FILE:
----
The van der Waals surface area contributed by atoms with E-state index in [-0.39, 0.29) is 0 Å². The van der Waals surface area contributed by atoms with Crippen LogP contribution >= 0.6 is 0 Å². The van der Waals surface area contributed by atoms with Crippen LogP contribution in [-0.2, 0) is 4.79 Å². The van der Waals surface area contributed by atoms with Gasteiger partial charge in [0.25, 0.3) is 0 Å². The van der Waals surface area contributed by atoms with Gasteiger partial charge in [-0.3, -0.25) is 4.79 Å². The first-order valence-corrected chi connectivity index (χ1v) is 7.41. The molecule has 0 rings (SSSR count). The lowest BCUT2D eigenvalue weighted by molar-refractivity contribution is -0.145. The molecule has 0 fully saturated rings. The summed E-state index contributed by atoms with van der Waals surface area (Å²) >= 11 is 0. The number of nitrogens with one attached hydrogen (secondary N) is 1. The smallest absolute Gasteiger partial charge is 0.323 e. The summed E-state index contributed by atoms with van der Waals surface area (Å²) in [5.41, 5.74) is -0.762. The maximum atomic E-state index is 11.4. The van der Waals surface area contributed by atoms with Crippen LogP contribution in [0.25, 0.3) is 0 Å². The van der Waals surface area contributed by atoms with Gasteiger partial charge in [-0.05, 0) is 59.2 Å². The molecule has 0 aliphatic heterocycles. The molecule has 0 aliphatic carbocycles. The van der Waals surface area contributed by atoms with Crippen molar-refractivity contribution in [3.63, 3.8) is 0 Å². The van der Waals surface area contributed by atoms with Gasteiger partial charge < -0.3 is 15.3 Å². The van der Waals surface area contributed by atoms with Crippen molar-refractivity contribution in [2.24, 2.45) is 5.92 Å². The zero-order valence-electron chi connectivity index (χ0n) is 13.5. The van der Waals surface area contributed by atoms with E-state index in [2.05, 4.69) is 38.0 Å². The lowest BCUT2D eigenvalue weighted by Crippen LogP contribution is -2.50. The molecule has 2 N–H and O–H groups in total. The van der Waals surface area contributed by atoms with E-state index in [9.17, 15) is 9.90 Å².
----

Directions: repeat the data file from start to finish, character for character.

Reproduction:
The van der Waals surface area contributed by atoms with E-state index in [-0.39, 0.29) is 0 Å². The van der Waals surface area contributed by atoms with Crippen LogP contribution >= 0.6 is 0 Å². The van der Waals surface area contributed by atoms with Crippen LogP contribution in [-0.2, 0) is 4.79 Å². The van der Waals surface area contributed by atoms with Gasteiger partial charge in [0.25, 0.3) is 0 Å². The van der Waals surface area contributed by atoms with Gasteiger partial charge in [-0.3, -0.25) is 4.79 Å². The first-order valence-corrected chi connectivity index (χ1v) is 7.41. The molecule has 0 rings (SSSR count). The lowest BCUT2D eigenvalue weighted by molar-refractivity contribution is -0.145. The molecule has 0 fully saturated rings. The summed E-state index contributed by atoms with van der Waals surface area (Å²) >= 11 is 0. The number of nitrogens with one attached hydrogen (secondary N) is 1. The smallest absolute Gasteiger partial charge is 0.323 e. The summed E-state index contributed by atoms with van der Waals surface area (Å²) in [5.41, 5.74) is -0.762. The maximum atomic E-state index is 11.4. The van der Waals surface area contributed by atoms with Crippen LogP contribution in [0.25, 0.3) is 0 Å². The van der Waals surface area contributed by atoms with Gasteiger partial charge in [-0.05, 0) is 59.2 Å². The molecule has 0 aliphatic heterocycles. The molecule has 0 aliphatic carbocycles. The van der Waals surface area contributed by atoms with Crippen molar-refractivity contribution in [3.63, 3.8) is 0 Å². The van der Waals surface area contributed by atoms with Gasteiger partial charge < -0.3 is 15.3 Å². The van der Waals surface area contributed by atoms with Crippen molar-refractivity contribution in [2.24, 2.45) is 5.92 Å². The zero-order valence-electron chi connectivity index (χ0n) is 13.5. The van der Waals surface area contributed by atoms with E-state index in [2.05, 4.69) is 38.0 Å². The lowest BCUT2D eigenvalue weighted by Crippen LogP contribution is -2.50. The molecule has 2 N–H and O–H groups in total. The van der Waals surface area contributed by atoms with E-state index in [9.17, 15) is 9.90 Å².